If you were a supermarket item, what would you be and why?
Froot Loops. The name says it all. Plus, they rock some really bright outfits.
If you could be a super hero, what power would you like to have?
I’d like to be able to fly. I’m pint-sized so reaching things is an issue. I’m sure flying would help. I also the fancy the idea of ‘popping over’ to New York with the simple flap of my super heroine wings.
Which book best resembles your life? Or which book character best resembles you?
Alice in Wonderland.
What do you fear the most?
Apathy and losing my memory.
What do you love the most?
Hitting the open road in a little caravan called Charlie, moments alone in nature and exploring streets I’ve never walked before. My family is pretty wonderful, too.
What hidden/special talent do you have?
People open up to me during interviews, even when they specifically intend not to. I think it has something to do with being a chatty country kid. I also have the ability of convincing total strangers to let me apply glitter to their face. It is a gift.
What do you like most about the writing industry?
It’s full of hard-working people with big dreams and even bigger imaginations. As far as the writing process is concerned, you can’t beat that magical moment when a conversation with a stranger changes you forever. The trust people give when they allow you to tell their story is priceless and an honour I take very seriously.
What is the best thing about SA Writers Centre?
The support. It’s got a special energy about it. The team’s passion is infectious and the love of words genuine. They allowed me to clap along in a rhythm workshop with Mem Fox – what more can you ask for?
What are your personal longterm goals?
I’d like to grow a bit (in case the super hero thing doesn’t work out). But in reality, books full of words I made, is the ultimate goal. I don’t “do” house, financial or relationship goals. Instead, I want to be a respected biographer and digital nomad who lives and writes out of a vintage caravan. The idea of a new view every morning is appealing.
If you could choose one writer to be your life mentor, who would you choose?
Jean M. Auel
What’s the best piece of writing advice you’ve ever heard?
In those initial stages, don’t stop. Don’t read it over. Just keep writing.
What is your typical writing process?
Sporadic. I work as an editor and writer for a digital publication and various magazines so there’s always deadlines to hit before focusing on the “personal stuff”. I fill three pages with whatever is in my head as soon as I wake up every morning, then head to the city to work out of co-working space DEW on Hindley Street. They serve food and wine (which can be a blessing and a curse). My own personal writing space varies from cafes, my bedroom, libraries, parks, bars with a book focus (they do exist) and of course, in Charlie the van. I work better with noise around me – which I think is a side-effect of working for many years in radio stations and newsrooms. I have to have tea or coffee by my side and dark chocolate when transcribing. I flick between handwritten notes in journals (I have hundreds) and my laptop. It flows better by hand.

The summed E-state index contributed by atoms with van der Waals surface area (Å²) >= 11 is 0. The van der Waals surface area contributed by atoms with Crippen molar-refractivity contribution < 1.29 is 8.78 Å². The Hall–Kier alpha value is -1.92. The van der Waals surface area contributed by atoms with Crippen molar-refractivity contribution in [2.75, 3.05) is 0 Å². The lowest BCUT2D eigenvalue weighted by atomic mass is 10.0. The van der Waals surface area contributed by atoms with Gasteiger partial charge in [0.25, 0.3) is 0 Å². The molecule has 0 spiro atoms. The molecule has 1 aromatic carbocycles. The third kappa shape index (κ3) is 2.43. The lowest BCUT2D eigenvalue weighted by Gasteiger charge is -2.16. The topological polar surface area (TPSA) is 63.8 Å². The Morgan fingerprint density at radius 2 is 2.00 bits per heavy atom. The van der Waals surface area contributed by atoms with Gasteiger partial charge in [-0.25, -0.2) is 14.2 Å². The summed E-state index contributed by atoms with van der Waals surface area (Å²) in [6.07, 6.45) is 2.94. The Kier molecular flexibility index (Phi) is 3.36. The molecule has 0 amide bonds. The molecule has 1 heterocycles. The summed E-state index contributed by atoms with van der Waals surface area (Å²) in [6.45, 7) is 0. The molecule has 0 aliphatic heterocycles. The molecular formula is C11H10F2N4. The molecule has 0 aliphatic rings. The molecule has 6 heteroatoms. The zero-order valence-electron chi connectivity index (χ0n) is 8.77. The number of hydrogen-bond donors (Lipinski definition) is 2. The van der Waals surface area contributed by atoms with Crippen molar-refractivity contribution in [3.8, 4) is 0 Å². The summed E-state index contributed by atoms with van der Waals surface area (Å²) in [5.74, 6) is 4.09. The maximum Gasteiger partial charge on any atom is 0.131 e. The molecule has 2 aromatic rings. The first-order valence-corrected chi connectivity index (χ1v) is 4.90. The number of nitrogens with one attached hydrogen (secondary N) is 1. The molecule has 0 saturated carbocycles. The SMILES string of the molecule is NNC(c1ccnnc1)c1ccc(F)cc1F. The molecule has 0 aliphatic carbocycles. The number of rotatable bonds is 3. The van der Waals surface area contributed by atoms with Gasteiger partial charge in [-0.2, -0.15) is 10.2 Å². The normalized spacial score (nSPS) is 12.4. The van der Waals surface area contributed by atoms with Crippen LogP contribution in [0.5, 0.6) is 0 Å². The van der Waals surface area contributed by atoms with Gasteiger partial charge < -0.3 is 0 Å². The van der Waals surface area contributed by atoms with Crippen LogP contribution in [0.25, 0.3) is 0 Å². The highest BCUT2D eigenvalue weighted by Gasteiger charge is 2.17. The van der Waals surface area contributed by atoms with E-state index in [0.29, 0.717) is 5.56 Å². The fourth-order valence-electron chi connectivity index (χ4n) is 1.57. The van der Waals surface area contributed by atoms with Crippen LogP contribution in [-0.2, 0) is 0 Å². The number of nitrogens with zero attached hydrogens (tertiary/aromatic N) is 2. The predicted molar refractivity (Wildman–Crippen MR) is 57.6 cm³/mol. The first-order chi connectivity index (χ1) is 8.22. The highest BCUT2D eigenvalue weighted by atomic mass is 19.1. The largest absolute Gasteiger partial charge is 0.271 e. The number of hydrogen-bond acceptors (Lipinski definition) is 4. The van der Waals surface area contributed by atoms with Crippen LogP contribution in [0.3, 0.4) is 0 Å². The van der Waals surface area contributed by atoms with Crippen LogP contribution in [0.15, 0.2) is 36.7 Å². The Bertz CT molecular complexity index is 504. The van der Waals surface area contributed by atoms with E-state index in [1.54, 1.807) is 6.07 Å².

What is your proudest writing/editing/book related achievement?
I wrote a piece about my battle with bulimia for SA Weekend Magazine. It was the scariest thing I’ve ever done but the most important. It helped people in a similar situation and raised awareness about an organisation that helps. I thought it might be career-damaging but it had the opposite effect. We’re all human and there’s strength in admitting our vulnerabilities.
I also wrote a piece on former Australian Women’s Weekly editor Helen McCabe. I think she was nervous about how the story would turn out but emailed after it was published to tell me I am a beautiful writer. It meant the world.
What did you want to be as a grown up when you were a kid?
An artist or radio presenter.
Where do you see yourself in five years? What about ten?
Still covered in glitter and collecting vintage garb. In five, I hope to have a stint in New York behind me, have attended the Iceland Writer’s Festival and have a book (my book) in my hand. In ten years, I hope to be an established biographer. Location-wise, who knows. Let’s hope it’s somewhere faraway and fabulous.
How did you decide that this was the career path you wanted to pursue?
It decided on me. Writing is just the thing I could do. It took a lot of work though – I’ve put in more free hours than I’d like to admit. Every single sentence helps hone the craft and I’m still learning.
Who are people you admire/emulate/learn from?
Editors who have the balls to take risks on important, challenging stories. People who live authentically and are fearless in the pursuit of their art, who step out of their comfort zone, are dedicated enough to stick with something until they make their little mark on the world and anyone who sticks their middle finger up to the ageing process.
Where has your age been a barrier in writing/the arts? Where has it been an advantage?
You know what, I haven’t encountered this. Maybe I would have if I’d stayed in Australia but I flew the roost when I was young and cut my professional teeth abroad. Age and gender hasn’t been an issue. Yet.
What are your hopes for the industry?
I hope the arts (all of the arts) are given the respect and financial validation they deserve so that bright sparks of the future can continue to create magic. The world needs it.